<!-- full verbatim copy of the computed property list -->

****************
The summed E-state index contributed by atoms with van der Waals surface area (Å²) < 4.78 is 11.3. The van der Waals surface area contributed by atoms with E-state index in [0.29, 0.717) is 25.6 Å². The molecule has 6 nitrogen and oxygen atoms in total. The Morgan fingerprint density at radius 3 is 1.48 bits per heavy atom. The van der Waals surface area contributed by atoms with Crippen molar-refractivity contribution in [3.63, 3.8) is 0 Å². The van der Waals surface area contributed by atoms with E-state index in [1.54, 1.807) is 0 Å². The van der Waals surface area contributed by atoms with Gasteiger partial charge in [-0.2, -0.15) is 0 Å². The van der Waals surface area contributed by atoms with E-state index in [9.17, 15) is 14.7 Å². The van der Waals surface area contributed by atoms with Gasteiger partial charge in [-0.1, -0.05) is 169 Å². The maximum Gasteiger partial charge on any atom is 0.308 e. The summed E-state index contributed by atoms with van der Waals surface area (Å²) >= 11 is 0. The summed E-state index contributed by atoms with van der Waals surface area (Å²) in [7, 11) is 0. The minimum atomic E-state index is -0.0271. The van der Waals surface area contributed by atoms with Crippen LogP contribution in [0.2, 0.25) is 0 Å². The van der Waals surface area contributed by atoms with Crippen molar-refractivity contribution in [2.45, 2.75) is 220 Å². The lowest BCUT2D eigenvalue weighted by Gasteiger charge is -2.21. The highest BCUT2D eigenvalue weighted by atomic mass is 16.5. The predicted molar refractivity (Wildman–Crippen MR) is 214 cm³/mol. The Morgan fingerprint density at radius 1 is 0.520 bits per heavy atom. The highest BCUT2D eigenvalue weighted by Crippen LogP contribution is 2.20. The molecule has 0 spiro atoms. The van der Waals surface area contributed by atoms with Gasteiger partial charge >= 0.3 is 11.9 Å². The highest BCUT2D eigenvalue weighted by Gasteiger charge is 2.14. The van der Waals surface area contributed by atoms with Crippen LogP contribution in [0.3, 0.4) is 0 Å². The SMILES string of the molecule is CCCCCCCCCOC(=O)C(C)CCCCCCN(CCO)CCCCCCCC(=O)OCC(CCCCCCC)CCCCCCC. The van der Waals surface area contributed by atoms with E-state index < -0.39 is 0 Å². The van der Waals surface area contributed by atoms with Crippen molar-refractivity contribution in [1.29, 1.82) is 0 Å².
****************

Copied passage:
The summed E-state index contributed by atoms with van der Waals surface area (Å²) < 4.78 is 11.3. The van der Waals surface area contributed by atoms with E-state index in [0.29, 0.717) is 25.6 Å². The molecule has 6 nitrogen and oxygen atoms in total. The Morgan fingerprint density at radius 3 is 1.48 bits per heavy atom. The van der Waals surface area contributed by atoms with Crippen molar-refractivity contribution in [3.63, 3.8) is 0 Å². The van der Waals surface area contributed by atoms with E-state index in [1.54, 1.807) is 0 Å². The van der Waals surface area contributed by atoms with Gasteiger partial charge in [-0.2, -0.15) is 0 Å². The van der Waals surface area contributed by atoms with E-state index in [9.17, 15) is 14.7 Å². The van der Waals surface area contributed by atoms with Gasteiger partial charge in [-0.1, -0.05) is 169 Å². The maximum Gasteiger partial charge on any atom is 0.308 e. The summed E-state index contributed by atoms with van der Waals surface area (Å²) >= 11 is 0. The summed E-state index contributed by atoms with van der Waals surface area (Å²) in [7, 11) is 0. The minimum atomic E-state index is -0.0271. The van der Waals surface area contributed by atoms with Crippen LogP contribution in [0.2, 0.25) is 0 Å². The van der Waals surface area contributed by atoms with Crippen molar-refractivity contribution in [2.45, 2.75) is 220 Å². The lowest BCUT2D eigenvalue weighted by Gasteiger charge is -2.21. The highest BCUT2D eigenvalue weighted by atomic mass is 16.5. The predicted molar refractivity (Wildman–Crippen MR) is 214 cm³/mol. The Morgan fingerprint density at radius 1 is 0.520 bits per heavy atom. The highest BCUT2D eigenvalue weighted by Crippen LogP contribution is 2.20. The molecule has 0 spiro atoms. The van der Waals surface area contributed by atoms with Gasteiger partial charge >= 0.3 is 11.9 Å². The highest BCUT2D eigenvalue weighted by Gasteiger charge is 2.14. The van der Waals surface area contributed by atoms with Crippen LogP contribution in [0.3, 0.4) is 0 Å². The SMILES string of the molecule is CCCCCCCCCOC(=O)C(C)CCCCCCN(CCO)CCCCCCCC(=O)OCC(CCCCCCC)CCCCCCC. The van der Waals surface area contributed by atoms with E-state index < -0.39 is 0 Å². The van der Waals surface area contributed by atoms with Crippen molar-refractivity contribution in [1.29, 1.82) is 0 Å².